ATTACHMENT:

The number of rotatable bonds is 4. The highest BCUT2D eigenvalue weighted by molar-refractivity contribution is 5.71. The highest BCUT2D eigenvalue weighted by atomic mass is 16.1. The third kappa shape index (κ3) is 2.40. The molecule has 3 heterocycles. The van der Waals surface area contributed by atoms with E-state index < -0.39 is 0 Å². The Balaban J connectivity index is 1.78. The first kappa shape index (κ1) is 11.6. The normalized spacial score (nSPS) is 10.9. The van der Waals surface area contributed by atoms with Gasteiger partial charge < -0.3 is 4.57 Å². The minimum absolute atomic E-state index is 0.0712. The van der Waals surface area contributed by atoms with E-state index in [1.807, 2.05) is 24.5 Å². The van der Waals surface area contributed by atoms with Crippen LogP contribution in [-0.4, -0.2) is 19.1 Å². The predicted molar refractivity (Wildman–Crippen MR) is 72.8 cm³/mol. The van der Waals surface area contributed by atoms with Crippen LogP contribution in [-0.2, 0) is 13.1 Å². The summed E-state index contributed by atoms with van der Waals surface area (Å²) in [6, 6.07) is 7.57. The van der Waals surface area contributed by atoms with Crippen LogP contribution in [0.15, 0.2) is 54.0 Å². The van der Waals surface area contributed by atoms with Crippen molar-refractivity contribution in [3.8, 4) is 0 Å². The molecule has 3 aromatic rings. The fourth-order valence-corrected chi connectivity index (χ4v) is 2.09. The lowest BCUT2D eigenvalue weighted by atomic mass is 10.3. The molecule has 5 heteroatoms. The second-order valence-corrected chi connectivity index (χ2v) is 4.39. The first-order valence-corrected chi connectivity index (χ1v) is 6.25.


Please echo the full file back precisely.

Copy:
The number of rotatable bonds is 4. The highest BCUT2D eigenvalue weighted by molar-refractivity contribution is 5.71. The highest BCUT2D eigenvalue weighted by atomic mass is 16.1. The third kappa shape index (κ3) is 2.40. The molecule has 3 heterocycles. The van der Waals surface area contributed by atoms with E-state index < -0.39 is 0 Å². The Balaban J connectivity index is 1.78. The first kappa shape index (κ1) is 11.6. The normalized spacial score (nSPS) is 10.9. The van der Waals surface area contributed by atoms with Gasteiger partial charge < -0.3 is 4.57 Å². The minimum absolute atomic E-state index is 0.0712. The van der Waals surface area contributed by atoms with E-state index in [1.807, 2.05) is 24.5 Å². The van der Waals surface area contributed by atoms with Crippen LogP contribution in [-0.4, -0.2) is 19.1 Å². The predicted molar refractivity (Wildman–Crippen MR) is 72.8 cm³/mol. The van der Waals surface area contributed by atoms with Crippen LogP contribution in [-0.2, 0) is 13.1 Å². The summed E-state index contributed by atoms with van der Waals surface area (Å²) in [6, 6.07) is 7.57. The van der Waals surface area contributed by atoms with Crippen LogP contribution in [0.15, 0.2) is 54.0 Å². The van der Waals surface area contributed by atoms with Crippen molar-refractivity contribution in [3.8, 4) is 0 Å². The molecule has 3 aromatic rings. The fourth-order valence-corrected chi connectivity index (χ4v) is 2.09. The lowest BCUT2D eigenvalue weighted by atomic mass is 10.3. The molecule has 5 heteroatoms. The second-order valence-corrected chi connectivity index (χ2v) is 4.39. The first-order valence-corrected chi connectivity index (χ1v) is 6.25.